What Is Our Actual Position on Illegal Immigration?

immigrants

Not talking about Muslim bans and immigration orders here. Talking about illegal immigration as a general matter.

I don’t know how many people read Josh Barro at Business Insider. But if you don’t read him, please start doing so, because he always has useful things to say.

Yesterday’s column was Democrats are lost on immigration — and they’d better rethink their ideas to beat Trump. Not exactly an enticing headline for progressives, but Barro raises some important points.

Sometimes, you need to hear some things that you would rather not hear.

Quickly moving past the chaos surrounding the executive order on immigration, Barro argues,

Eventually, Trump will get to more comfortable political ground: the question of whether immigration to the US is in the interest of American citizens. He has a theory of why restrictive policies are good for Americans, one that was the centerpiece of his successful presidential campaign.

Democrats are much less clear about what they see as the purpose of immigration and how they believe their policies would serve the interests of existing American citizens. Often, their arguments for immigration focus on the opportunities it affords to potential immigrants — that is, people who cannot vote.

Is our position that borders should be open to any and all immigrants? If so, that’s not a politically winning position, nor is it a practical position.

But if we agree that there are to be some limitations, there must be some rules. And there must be some consequences for those who don’t obey the rules.

But what policies—and whose interests—should immigration law promote? “Trump has been clear: His view is that immigration policy, like all policy, should be made foremost on the basis of the interests of American citizens,” Barro writes. Democrats have good arguments about the inaccuracy of Trump’s claims about immigrants. But what is their own policy, and whose interests does that policy promote, Barro wants to know.

There are broad appeals to the economic and cultural benefits of immigration.

But the economic case is undermined by the arbitrary nature of the way the consensus reform position would admit immigrants: guest-worker programs at both the high and the low ends of the skill spectrum, as well as millions of admissions allocated to existing unauthorized immigrants primarily on the basis of when they arrived in the US rather than their ability to contribute economically.

As for the cultural case, the desirability of “taco trucks on every corner” is a matter of opinion.

Immigration policy really is a matter of globalism versus nationalism.

I think the true reason that immigration advocates fail to make strong national-interest arguments for immigration is that the pro-immigration impulse is not really about the national interest.

Potential immigrants are human beings with moral worth. Especially in the case of refugees, they have been disadvantaged by the place of their birth. The human condition is improved by their admission to the US. This — a global, humanistic concern — is a driving factor behind support for immigration.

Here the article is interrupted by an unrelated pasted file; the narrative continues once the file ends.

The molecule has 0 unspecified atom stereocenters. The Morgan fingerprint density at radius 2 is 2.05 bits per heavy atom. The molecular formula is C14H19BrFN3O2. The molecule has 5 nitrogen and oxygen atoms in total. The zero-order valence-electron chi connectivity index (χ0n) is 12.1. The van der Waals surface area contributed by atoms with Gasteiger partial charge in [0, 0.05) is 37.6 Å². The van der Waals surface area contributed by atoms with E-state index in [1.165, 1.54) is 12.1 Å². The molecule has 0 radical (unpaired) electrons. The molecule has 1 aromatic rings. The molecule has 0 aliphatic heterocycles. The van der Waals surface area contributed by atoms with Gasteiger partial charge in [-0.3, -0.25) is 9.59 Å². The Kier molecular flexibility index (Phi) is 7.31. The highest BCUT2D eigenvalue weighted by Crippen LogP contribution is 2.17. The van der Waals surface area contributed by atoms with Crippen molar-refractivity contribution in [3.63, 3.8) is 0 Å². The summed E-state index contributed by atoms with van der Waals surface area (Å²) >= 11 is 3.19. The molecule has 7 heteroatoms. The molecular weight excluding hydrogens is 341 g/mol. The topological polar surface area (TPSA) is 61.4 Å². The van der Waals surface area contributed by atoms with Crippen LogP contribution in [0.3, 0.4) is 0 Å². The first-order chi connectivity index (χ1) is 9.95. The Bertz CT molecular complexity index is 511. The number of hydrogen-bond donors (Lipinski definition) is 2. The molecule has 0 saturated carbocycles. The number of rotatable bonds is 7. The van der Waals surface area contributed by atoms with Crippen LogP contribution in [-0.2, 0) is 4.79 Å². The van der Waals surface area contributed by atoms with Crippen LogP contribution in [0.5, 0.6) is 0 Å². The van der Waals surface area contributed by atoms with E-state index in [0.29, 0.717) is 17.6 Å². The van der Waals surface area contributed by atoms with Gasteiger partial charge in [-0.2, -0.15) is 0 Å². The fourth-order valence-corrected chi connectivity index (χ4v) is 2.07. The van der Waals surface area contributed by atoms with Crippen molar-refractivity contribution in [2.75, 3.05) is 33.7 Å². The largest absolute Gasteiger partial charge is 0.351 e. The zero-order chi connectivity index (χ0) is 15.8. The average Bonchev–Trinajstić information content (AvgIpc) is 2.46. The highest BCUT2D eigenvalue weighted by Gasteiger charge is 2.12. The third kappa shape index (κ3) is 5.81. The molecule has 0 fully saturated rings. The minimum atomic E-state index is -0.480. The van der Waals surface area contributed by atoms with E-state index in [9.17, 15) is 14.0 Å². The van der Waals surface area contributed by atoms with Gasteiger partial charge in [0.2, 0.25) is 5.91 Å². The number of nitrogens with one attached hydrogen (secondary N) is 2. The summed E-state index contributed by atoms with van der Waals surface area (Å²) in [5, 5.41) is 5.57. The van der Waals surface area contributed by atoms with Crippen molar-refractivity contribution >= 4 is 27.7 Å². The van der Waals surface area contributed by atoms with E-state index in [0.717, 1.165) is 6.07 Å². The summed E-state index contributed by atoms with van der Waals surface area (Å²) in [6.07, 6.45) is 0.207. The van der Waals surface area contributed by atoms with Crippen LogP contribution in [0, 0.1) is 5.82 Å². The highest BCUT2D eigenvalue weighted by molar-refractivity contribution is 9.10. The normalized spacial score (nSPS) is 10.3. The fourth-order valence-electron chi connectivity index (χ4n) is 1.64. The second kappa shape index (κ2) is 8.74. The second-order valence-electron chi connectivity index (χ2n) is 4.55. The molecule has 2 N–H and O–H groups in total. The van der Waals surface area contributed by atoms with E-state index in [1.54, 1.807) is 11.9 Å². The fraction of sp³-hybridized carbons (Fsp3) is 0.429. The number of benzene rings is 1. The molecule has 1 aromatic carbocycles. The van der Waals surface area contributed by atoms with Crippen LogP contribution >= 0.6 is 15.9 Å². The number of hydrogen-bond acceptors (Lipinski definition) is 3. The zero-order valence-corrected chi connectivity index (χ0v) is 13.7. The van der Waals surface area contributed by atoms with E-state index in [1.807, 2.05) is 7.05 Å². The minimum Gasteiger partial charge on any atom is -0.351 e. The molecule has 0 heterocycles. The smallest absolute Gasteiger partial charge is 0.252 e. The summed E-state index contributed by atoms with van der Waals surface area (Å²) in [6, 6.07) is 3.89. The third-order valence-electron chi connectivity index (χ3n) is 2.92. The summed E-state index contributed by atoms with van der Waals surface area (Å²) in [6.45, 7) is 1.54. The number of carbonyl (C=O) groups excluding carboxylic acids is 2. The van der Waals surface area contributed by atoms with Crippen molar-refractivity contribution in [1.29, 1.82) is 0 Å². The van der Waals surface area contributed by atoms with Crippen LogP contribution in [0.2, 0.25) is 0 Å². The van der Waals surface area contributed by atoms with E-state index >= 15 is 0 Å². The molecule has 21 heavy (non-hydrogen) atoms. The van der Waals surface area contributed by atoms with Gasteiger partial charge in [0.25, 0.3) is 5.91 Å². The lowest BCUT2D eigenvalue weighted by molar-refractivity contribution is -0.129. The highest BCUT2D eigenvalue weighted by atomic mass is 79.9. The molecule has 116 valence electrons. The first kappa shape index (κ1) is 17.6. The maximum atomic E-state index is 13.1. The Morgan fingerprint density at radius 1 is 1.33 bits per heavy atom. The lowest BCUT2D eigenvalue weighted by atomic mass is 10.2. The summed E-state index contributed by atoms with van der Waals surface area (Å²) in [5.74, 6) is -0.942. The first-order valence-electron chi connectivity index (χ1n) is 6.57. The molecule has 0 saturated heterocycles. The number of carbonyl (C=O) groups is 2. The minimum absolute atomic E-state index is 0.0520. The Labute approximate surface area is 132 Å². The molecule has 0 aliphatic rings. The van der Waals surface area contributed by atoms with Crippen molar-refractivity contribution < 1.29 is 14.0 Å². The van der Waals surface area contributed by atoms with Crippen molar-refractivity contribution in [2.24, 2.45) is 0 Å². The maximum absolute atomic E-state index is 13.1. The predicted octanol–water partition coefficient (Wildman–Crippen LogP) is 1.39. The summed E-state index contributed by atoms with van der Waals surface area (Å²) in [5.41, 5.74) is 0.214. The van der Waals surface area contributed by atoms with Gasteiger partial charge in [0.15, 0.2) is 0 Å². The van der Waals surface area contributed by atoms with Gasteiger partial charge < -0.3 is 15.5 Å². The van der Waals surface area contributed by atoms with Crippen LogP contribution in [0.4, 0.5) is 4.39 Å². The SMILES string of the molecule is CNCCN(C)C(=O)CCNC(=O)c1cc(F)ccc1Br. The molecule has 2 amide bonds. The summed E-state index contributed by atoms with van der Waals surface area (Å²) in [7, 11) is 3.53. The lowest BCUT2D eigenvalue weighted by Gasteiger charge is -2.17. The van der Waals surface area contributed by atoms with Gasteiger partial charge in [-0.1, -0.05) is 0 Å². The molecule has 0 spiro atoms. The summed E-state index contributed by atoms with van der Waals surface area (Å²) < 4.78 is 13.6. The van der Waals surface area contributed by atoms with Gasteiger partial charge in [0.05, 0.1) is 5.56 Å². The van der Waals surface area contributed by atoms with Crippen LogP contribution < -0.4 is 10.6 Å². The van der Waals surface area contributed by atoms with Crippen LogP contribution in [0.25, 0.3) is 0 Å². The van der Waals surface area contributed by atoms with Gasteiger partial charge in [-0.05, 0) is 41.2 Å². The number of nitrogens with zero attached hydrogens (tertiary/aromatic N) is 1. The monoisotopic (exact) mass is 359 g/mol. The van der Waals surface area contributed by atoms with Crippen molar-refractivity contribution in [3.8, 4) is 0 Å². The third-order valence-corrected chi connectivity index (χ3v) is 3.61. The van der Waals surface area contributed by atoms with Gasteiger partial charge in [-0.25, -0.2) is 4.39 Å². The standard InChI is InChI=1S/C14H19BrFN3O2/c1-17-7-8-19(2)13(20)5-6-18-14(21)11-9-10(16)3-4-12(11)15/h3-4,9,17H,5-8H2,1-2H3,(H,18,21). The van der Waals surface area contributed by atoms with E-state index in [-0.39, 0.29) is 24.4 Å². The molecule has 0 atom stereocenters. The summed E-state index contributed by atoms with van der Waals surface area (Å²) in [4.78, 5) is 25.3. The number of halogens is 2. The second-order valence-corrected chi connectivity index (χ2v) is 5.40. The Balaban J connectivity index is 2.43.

Plus, elites in government, media, and business tend to be in positions where they stand to derive disproportionate benefits from immigration to the US and bear relatively few costs related to it. Thus immigration is a relatively easy area to favor policy altruism.

But what if about half the electorate disagrees? What’s in it for them?

Progressives need to rethink their arguments—and, somehow, to synthesize nationalism and globalism. And, they must seriously address the enforcement of immigration laws.

For the last 20 years or more, the federal government has pursued a policy of benign neglect. Trump presents this as a problem of “weak borders,” but the main issue is a failure of interior enforcement — particularly a failure to aggressively enforce laws against working in the US without authorization.

Members of Congress in both parties have bent to the will of employers who do not want to have to prove their employees are authorized to work. …

A lender should not foreclose on every homeowner in default, but you cannot have mortgage lending without the option of foreclosure. Similarly, you do not have an immigration policy if you cannot deport non-citizens for violating immigration law.

This neglect is a major reason for the failure of comprehensive immigration reform.

Immigration reform is supposed to be a trade: amnesty for unauthorized immigrants and high future levels of legal immigration, in exchange for stringent enforcement of immigration laws in the future.

But why would anyone believe that Democrats or pre-Trump Republicans would follow through on a promise to enforce immigration law effectively? Even Trump has not (yet) made workplace enforcement a priority.